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Call for fertilizer price freeze snowballs

BY GILBERT P. BAYORAN

The call for the Departments of Agriculture, as well as Trade and Industry to issue price freeze on the skyrocketing cost of fertilizers that the United Sugar Producers Federation (UNIFED) said has almost tripled in less than two years, continues to snowball.

UNIFED President Manuel Lamata said they have been appealing to the DTI and DA since last year to “implement a price cap on fertilizers or subsidize the cost but it seems our calls have been falling on deaf ears.”

Lamata said that cost of urea fertilizers per 50-kilogram bag, rose from P800-900 a year ago to P2,300-2,400 as of this time.

With the onset of the planting season, there will be many farmers who may not be able to afford fertilizers and this will affect production in the next crop year,” he added.

“Remember, the sugar industry is composed of 85 percent small farmers and agrarian reform beneficiaries and our worry is that, with the high price of fertilizers plus the high cost of fuel and other agricultural inputs, these small farmers may not be able to survive to see another crop year,” he added.

Former Sugar Regulatory Administration board member Dino Yulo laments that there has been no concrete action from the Departments of Agriculture, as well as Trade and Industry, on the requests of farmers for them to act on the skyrocketing prices of fertilizers.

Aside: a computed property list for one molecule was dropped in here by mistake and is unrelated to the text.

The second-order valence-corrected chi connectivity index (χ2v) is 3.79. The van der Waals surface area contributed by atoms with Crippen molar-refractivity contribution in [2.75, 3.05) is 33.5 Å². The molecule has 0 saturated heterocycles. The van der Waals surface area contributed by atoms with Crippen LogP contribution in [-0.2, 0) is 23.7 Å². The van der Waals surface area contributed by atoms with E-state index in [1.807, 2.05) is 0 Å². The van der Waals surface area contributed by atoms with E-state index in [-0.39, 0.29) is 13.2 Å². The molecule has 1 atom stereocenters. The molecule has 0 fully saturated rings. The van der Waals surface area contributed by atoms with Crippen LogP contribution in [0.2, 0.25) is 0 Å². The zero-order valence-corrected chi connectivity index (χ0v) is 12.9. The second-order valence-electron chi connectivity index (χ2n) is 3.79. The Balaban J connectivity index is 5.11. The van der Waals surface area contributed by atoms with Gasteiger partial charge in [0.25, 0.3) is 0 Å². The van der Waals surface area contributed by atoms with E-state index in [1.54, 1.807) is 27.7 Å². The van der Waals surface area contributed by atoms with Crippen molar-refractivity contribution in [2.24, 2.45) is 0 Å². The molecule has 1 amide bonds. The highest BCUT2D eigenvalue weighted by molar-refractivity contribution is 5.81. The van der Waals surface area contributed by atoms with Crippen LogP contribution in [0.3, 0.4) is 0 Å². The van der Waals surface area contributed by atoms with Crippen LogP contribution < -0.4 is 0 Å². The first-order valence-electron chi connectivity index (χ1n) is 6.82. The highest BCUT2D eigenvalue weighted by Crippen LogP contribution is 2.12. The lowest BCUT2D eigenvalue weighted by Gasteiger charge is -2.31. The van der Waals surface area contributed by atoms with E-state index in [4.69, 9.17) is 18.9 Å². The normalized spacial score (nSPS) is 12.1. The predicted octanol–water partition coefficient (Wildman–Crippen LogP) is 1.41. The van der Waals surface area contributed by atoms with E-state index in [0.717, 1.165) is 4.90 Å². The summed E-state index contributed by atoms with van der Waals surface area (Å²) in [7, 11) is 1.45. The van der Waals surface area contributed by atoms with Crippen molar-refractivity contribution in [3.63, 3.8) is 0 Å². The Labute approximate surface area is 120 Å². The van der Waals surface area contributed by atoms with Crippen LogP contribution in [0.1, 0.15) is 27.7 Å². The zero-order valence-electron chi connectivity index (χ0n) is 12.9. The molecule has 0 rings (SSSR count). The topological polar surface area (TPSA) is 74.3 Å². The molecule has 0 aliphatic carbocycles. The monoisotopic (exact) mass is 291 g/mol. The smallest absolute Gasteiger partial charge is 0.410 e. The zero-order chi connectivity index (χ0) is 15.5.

Yulo said that the unabated increase in fertilizer cost despite their call for a freeze price increase is causing trouble for the sugar industry now that the milling season is already peaking and sugar planting has commenced in many areas.

Lamata also finds it ironic that there are complaints about the high price of sugar “when it cannot even compensate with the high cost of all inputs we need to continue cultivating our sugar fields.”

“The DA and DTI has to move and address this before it gets out of hand,” Lamata said, noting also a surge in oil prices which is a basic commodity in all aspects of sugar planting, from land preparation to milling.

He also criticized the inaction of the Sugar Regulatory Administration which should have addressed the issue before it reached this situation.

“Our government has always been reactive when it comes to industry problems. It is high time that we put competent people in government agencies that foresee these problems and can provide immediate solutions,” he added.*

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